The afternoon grew closer. We knew that the enemy would the quiet of the woods and slowly push their way back into our sights of our rifles and muskets. We slowly crept through the woods, up and down ravines and hills. It was a beautiful sight. The wind was blowing the trees. It was peaceful, but not for long. We met another forward detachment of the French and natives. We had no sympathy for the natives after what they have done to many of the homes and people of this area. Once again the rifles and muskets shot out with precision. The years of hunting game in these woods was paying off. A few times the natives and French came close. Our hunting teams or "Jagdgesellschaften, challenged them with ball and swan shot. The swan shot was devastating, and our riflemen were taking shots at long range when needed. We thought that we had them beaten back, but I would soon find out I was mistaken.

We crept even further in the woods, one by one, our eyes scanning each tree, bush and snag for any movement. Each one of us shielded by our hunting partner, moved anxiously forward. Kapitain Schmid sent the rangers to our left flank, to shield our numbers. Like the Heidlebergers, they moved with quiet precision, making sure that no sound came from them moving forward. The woods, usually full of life, suddenly fell silent. We looked at each other knowing that we may have found the intruders. Shots rang out to our left, knowing that the rangers met some resistance. Kapitain Schmid silently gave signals to each hunting group to be ready. He sent Feldwebel Johan and Bryce to the right along with Mark and Schubert. Each hunting group was ready with ball and swan shot. Even with or small numbers, the savages met their end one by one. This was my first true skirmish, and it would not be forgotten. Suddenly we were rushed by a handful of savages on our left. I found myself face to face with a red savage swinging a club screaming like a thousand devils had come for me. I was struck in the head, knocked to the ground, and I believed that I may have met the end that so many of our German brethren have met during the bloody raids. Fortunately for me, my hunting partner, Herr Grimm and Kapitain Schmid were near. I did not know what was happening, as I was knocked unconscious and feared dead. The savage met a fitting end, as he was punished for attacking me by fascine and axe blade. The remaining savages were either wiped out by musket and rifle fire, blades and axes, or retreated farther into the woods. The Heidelbergers and Wulffs rangers held their ground to the invaders. We did what we had to do to win the day. We now have some time to reflect on what had just happened as the light starts to fade into the deep woods, eat rations and rest. For me, this was the first time meeting face to face with a red-faced savage. I was lucky this time. My neighbors saved my life this day. Next time, I would know how to handle myself better in battle. We knew that this would not be the last time that we would be meeting the savages. Our lands and neighbors need protection, so when called to meet for a patrol, many Heidelbergers, whether they are a farmer, teacher, apothecary, tradesman, etc, would go when needed.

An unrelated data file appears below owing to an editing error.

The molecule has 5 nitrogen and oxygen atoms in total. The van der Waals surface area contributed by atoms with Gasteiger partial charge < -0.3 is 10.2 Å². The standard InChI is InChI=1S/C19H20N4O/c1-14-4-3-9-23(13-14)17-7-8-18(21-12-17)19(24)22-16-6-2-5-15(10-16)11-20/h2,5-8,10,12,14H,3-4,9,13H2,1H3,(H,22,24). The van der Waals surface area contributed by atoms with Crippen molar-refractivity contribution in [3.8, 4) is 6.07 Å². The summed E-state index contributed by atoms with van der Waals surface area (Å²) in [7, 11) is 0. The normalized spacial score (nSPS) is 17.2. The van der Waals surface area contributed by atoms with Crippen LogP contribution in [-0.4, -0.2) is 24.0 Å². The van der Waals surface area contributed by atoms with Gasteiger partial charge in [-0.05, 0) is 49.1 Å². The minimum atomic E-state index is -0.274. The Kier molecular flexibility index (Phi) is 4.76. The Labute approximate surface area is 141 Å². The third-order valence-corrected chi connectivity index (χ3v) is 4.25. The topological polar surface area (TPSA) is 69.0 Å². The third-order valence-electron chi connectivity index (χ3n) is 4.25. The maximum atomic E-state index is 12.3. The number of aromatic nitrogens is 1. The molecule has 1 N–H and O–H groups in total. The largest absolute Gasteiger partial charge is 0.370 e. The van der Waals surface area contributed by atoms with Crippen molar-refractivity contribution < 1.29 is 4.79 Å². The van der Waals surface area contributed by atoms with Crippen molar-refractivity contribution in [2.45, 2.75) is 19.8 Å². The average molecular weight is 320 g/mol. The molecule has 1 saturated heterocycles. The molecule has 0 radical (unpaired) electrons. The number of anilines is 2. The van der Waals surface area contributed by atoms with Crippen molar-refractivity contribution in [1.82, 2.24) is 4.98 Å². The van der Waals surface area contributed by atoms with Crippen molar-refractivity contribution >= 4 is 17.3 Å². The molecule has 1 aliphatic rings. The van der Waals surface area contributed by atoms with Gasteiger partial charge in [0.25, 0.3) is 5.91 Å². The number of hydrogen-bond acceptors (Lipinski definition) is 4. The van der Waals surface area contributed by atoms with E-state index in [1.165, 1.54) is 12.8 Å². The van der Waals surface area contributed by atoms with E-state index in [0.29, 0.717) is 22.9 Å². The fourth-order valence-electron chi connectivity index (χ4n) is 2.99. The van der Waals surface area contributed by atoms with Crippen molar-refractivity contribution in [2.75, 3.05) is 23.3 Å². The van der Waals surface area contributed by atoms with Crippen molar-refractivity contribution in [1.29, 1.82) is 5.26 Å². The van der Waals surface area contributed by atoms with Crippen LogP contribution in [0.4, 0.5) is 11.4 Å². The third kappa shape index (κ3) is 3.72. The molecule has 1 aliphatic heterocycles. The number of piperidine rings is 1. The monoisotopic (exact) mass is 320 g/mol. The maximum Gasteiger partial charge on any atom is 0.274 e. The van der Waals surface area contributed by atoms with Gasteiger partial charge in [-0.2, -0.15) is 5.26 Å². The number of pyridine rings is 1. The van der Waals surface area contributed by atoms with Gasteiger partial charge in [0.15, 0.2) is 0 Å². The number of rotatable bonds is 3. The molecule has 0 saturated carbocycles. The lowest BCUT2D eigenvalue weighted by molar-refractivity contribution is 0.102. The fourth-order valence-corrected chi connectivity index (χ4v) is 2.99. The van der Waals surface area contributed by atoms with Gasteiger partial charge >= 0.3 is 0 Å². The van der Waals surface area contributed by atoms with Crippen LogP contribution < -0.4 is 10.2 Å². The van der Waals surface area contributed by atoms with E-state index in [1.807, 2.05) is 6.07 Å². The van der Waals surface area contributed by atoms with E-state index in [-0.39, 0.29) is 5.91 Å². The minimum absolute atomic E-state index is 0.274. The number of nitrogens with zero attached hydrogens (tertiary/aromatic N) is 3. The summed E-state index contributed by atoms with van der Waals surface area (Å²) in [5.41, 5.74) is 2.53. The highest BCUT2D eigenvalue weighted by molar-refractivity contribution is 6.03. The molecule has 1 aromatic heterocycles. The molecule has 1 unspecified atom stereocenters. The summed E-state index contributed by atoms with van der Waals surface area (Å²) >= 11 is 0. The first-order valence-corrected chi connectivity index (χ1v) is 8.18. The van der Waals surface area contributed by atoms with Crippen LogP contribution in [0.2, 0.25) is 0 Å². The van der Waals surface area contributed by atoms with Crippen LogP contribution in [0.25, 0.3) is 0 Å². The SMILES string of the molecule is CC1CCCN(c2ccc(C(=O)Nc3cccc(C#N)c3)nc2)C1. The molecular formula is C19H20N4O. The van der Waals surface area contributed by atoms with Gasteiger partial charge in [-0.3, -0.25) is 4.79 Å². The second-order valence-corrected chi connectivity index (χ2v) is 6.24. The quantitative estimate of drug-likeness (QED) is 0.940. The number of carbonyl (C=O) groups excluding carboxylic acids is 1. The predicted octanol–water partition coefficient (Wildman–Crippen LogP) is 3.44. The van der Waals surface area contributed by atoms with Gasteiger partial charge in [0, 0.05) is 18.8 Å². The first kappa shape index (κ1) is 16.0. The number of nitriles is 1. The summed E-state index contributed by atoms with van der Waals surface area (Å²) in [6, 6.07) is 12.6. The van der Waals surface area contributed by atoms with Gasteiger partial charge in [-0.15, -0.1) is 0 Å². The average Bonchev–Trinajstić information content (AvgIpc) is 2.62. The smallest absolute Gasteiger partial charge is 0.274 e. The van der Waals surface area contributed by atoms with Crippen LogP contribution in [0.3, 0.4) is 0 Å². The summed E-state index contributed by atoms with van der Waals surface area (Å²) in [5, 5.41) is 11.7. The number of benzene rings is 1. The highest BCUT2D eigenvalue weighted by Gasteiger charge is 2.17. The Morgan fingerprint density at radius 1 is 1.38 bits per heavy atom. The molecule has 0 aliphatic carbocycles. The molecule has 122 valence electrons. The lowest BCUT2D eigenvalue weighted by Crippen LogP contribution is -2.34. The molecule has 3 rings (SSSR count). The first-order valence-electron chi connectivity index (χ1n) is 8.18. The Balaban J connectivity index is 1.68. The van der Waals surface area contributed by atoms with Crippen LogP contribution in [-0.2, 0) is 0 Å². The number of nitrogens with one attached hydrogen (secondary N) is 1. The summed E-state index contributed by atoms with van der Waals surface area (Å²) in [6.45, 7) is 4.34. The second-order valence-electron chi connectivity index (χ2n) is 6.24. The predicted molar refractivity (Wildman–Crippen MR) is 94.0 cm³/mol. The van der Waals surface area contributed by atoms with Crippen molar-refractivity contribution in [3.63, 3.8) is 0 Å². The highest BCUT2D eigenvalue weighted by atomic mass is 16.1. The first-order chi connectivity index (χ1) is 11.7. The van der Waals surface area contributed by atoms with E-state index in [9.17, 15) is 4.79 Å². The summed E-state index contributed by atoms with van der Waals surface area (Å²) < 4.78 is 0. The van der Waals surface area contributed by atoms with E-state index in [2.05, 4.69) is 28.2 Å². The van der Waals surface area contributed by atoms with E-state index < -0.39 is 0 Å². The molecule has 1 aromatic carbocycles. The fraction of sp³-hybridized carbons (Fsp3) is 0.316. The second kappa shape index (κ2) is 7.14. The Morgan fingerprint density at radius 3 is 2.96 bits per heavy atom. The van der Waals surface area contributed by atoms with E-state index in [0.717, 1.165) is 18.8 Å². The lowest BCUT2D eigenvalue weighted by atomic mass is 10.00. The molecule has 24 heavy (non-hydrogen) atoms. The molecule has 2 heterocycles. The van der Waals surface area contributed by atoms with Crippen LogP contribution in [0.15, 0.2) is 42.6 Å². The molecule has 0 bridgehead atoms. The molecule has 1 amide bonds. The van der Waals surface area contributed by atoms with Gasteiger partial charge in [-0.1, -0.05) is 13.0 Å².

I think this is a good story/account of a Living History activity. I think stories like these will attract more people into 18th century Living History.
Well done Jason.

Friday 20 November 2009

18th century shelters for Historical Trekking & Camping.

Any port in a storm. This fallen tree will afford you shelter providing you are lying down, though there is room enough to sit up in the entrance. Other animals have been camping in here.

This hollow standing tree has obviously been used before!

This is a termite mound that has been burnt out and a doorway cut into it. These are good for camping in or using as a safe camp fire with your bedroll layed across the entrance for warmth.

A lean-to against a bank. This sort of shelter can also be made up against large fallen trees. You can use tree bark or use your oilcloth to cover it and place sticks on top to hold the roof covering on.

A woodland Indian Wigwam using reed matting as roofing and wall material.

The framework for the Wigwam.

A Wigwam using tree bark as covering and this one showing the doorway. A fire can be lit inside and the smoke goes out via a hole left in the centre of the roof.

Another type of woodland Wigwam using tree bark as a covering. Note the smoke hole at the top.

Another Wigwam of the same style showing the doorway. These too can be covered in rush or reed matting, though this one is covered in tree bark.

This is the simle framework for the conical Wigwam.

Another simple lean-to using two saplings for the main uprights. There is no tieing here. Forked limbs hold up the cross bar and the cross bar leans against the saplings. Timber is layed inside for a bed and the roof can be bark, reed matting or your oilcloth.

This half-faced shelter is basically a large lean-to with sides added. I actually fill in the sides on the small
lean-to in winter time. Once again this can be covered in bark or several of you can use your oilcloths for the roof. I have used an oilcloth to cover one of the sides on this half-faced shelter to stop the rain from blowing in from the South.